Methamphetamine and heroin left Destiny Garcia's teeth in bad shape.
"I was a drug addict, homeless, living on the street," Garcia said. "I used to shoplift on a daily basis to support my habit."
Help came in the form of dentistry students, who were part of a program devised by Dr. Glen Hanson, the vice dean of the University of Utah School of Dentistry. He'd long suspected oral health would improve drug rehab, and the program proved it.
"They noticed that those who were getting comprehensive dental care as part of their treatment, they stayed in treatment for substance abuse disorder two to three times longer," Hanson said.
Study participants stayed in rehab 300 days, compared to 100 days for those who didn't get care. They were two to three times more likely to get a job and stay off drugs, and Hanson said homelessness almost disappeared.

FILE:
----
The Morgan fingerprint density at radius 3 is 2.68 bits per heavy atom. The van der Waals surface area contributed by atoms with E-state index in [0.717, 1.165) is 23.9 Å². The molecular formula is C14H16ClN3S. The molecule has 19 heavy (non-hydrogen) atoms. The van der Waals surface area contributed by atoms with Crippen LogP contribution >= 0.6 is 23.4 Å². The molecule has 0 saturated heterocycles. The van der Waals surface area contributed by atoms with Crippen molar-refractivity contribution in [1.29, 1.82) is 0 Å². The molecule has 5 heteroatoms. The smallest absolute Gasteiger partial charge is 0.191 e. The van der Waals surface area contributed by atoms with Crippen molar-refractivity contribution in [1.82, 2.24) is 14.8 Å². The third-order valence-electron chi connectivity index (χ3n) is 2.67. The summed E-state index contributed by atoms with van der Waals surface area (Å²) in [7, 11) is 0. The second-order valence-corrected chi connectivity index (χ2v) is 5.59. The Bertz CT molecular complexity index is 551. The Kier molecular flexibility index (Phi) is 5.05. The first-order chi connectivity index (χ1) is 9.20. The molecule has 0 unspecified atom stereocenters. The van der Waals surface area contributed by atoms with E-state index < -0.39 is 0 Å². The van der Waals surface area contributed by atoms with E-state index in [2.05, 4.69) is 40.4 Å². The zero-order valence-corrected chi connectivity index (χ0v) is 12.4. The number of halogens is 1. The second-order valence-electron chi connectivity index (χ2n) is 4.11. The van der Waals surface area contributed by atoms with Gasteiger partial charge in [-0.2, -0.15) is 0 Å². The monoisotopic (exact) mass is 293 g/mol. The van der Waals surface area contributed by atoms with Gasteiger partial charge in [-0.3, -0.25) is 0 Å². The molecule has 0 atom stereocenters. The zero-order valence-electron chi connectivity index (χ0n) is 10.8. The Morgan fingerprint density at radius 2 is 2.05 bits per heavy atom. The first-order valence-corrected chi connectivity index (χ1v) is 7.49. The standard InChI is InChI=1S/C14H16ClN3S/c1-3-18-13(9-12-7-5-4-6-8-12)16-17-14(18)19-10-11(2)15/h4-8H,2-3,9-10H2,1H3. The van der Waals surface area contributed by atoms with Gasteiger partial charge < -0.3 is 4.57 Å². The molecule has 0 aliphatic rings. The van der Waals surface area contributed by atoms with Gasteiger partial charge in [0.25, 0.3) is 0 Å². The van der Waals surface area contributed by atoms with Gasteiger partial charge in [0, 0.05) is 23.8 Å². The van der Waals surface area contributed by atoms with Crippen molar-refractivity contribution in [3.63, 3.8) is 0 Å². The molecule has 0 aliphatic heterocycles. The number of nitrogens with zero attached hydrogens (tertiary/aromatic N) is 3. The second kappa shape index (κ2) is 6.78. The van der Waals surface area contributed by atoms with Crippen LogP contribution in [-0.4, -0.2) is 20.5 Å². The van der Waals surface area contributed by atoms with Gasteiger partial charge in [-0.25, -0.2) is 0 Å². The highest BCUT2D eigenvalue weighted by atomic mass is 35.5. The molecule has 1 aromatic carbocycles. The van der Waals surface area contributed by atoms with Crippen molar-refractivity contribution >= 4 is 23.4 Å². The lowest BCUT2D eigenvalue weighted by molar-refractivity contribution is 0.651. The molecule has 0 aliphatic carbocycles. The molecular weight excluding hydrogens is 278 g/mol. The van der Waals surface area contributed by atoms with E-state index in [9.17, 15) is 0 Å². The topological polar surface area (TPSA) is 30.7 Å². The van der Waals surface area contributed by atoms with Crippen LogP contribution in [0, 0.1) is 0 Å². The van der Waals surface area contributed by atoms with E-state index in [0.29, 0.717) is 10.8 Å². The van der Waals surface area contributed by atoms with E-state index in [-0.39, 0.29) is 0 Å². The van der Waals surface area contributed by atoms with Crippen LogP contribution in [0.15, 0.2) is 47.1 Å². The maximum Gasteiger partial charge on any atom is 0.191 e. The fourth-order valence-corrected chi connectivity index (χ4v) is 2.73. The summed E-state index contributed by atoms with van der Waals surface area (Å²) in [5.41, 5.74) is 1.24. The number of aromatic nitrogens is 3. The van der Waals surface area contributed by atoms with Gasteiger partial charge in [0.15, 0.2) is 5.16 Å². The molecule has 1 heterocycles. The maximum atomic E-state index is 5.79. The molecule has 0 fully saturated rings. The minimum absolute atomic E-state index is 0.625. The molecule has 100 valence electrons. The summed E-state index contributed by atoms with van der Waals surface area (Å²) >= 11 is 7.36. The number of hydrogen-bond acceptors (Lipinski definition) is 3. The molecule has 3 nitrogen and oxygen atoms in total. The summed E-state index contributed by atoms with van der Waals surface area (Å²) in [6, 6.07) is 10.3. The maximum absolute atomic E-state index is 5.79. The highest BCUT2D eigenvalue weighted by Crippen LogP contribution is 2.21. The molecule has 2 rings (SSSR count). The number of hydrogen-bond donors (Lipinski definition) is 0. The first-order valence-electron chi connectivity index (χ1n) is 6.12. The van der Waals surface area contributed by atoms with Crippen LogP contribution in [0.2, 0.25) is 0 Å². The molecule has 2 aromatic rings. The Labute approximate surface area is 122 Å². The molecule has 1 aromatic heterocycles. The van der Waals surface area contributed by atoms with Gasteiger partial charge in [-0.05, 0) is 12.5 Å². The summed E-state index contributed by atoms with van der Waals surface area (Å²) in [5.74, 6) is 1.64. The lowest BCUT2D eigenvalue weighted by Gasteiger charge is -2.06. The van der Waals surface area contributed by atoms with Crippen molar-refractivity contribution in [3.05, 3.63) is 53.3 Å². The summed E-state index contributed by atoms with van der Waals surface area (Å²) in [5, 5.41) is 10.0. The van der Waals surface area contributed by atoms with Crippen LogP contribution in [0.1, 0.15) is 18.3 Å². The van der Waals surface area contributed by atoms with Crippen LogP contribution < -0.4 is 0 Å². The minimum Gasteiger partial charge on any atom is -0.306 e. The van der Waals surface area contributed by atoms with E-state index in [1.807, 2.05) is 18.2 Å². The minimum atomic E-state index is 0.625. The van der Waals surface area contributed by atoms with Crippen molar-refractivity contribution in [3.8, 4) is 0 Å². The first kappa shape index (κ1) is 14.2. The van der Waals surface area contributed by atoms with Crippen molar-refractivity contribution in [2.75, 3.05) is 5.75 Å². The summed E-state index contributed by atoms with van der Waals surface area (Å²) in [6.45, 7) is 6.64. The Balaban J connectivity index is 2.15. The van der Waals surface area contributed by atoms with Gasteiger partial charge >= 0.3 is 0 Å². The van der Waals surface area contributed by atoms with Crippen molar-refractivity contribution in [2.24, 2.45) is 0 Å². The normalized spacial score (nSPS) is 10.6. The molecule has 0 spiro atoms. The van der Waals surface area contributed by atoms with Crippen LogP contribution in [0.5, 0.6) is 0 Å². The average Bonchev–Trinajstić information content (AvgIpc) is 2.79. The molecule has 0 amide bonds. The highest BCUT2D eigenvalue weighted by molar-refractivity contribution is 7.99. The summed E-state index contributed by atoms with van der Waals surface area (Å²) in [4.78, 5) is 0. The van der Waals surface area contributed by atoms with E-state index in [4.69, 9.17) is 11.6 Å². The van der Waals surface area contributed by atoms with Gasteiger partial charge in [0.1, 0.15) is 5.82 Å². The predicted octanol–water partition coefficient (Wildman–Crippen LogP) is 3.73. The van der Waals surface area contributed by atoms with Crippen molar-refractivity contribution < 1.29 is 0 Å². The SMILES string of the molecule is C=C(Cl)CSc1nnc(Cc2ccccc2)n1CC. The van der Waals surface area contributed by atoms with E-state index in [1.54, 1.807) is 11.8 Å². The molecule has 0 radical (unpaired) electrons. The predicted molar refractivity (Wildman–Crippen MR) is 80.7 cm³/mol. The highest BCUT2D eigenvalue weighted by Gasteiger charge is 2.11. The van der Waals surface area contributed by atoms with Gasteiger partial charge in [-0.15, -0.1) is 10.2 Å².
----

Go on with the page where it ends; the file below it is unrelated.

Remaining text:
"Good things are going to happen, both in terms of getting a job, presenting yourself," Hanson said. "When you look in the mirror, you have a better feeling of who you are."
The study's authors don't say why the dental program works, but Garcia knows.
"When you're in a drug treatment program, you're working on your insides so much, and if you don't work on those outsides to match the way you feel on the inside, people are still going to judge you the same," Garcia said.
She added that her new teeth mean new possibilities and allow her to kiss her baby and her family without hiding her mouth.
The original grant for the dentistry program ran out, but Hanson worked to get the legislature to approve a new program for the same client base, and it's tied to Medicaid. He said not only is it life-changing for clients, it will save the state and federal government money in rehab relapse, prison costs, and health care costs.